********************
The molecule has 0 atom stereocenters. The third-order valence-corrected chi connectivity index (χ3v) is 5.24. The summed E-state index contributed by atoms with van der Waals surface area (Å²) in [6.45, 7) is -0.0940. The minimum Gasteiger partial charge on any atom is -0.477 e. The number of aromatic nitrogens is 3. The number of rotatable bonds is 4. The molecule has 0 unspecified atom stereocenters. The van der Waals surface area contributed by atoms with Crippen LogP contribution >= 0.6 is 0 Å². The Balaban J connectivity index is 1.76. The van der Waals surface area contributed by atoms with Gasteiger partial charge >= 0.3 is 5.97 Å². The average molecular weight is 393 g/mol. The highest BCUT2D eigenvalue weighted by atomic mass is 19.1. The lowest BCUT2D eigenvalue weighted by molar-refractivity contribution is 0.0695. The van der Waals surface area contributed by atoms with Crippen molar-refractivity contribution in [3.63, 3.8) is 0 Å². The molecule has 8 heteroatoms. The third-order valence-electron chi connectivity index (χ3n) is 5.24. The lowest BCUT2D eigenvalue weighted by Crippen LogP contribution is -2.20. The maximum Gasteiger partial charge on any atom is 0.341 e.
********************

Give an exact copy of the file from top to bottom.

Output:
The molecule has 0 atom stereocenters. The third-order valence-corrected chi connectivity index (χ3v) is 5.24. The summed E-state index contributed by atoms with van der Waals surface area (Å²) in [6.45, 7) is -0.0940. The minimum Gasteiger partial charge on any atom is -0.477 e. The number of aromatic nitrogens is 3. The number of rotatable bonds is 4. The molecule has 0 unspecified atom stereocenters. The van der Waals surface area contributed by atoms with Crippen LogP contribution >= 0.6 is 0 Å². The Balaban J connectivity index is 1.76. The van der Waals surface area contributed by atoms with Gasteiger partial charge >= 0.3 is 5.97 Å². The average molecular weight is 393 g/mol. The highest BCUT2D eigenvalue weighted by atomic mass is 19.1. The lowest BCUT2D eigenvalue weighted by molar-refractivity contribution is 0.0695. The van der Waals surface area contributed by atoms with Crippen molar-refractivity contribution in [3.63, 3.8) is 0 Å². The molecule has 8 heteroatoms. The third-order valence-electron chi connectivity index (χ3n) is 5.24. The lowest BCUT2D eigenvalue weighted by Crippen LogP contribution is -2.20. The maximum Gasteiger partial charge on any atom is 0.341 e.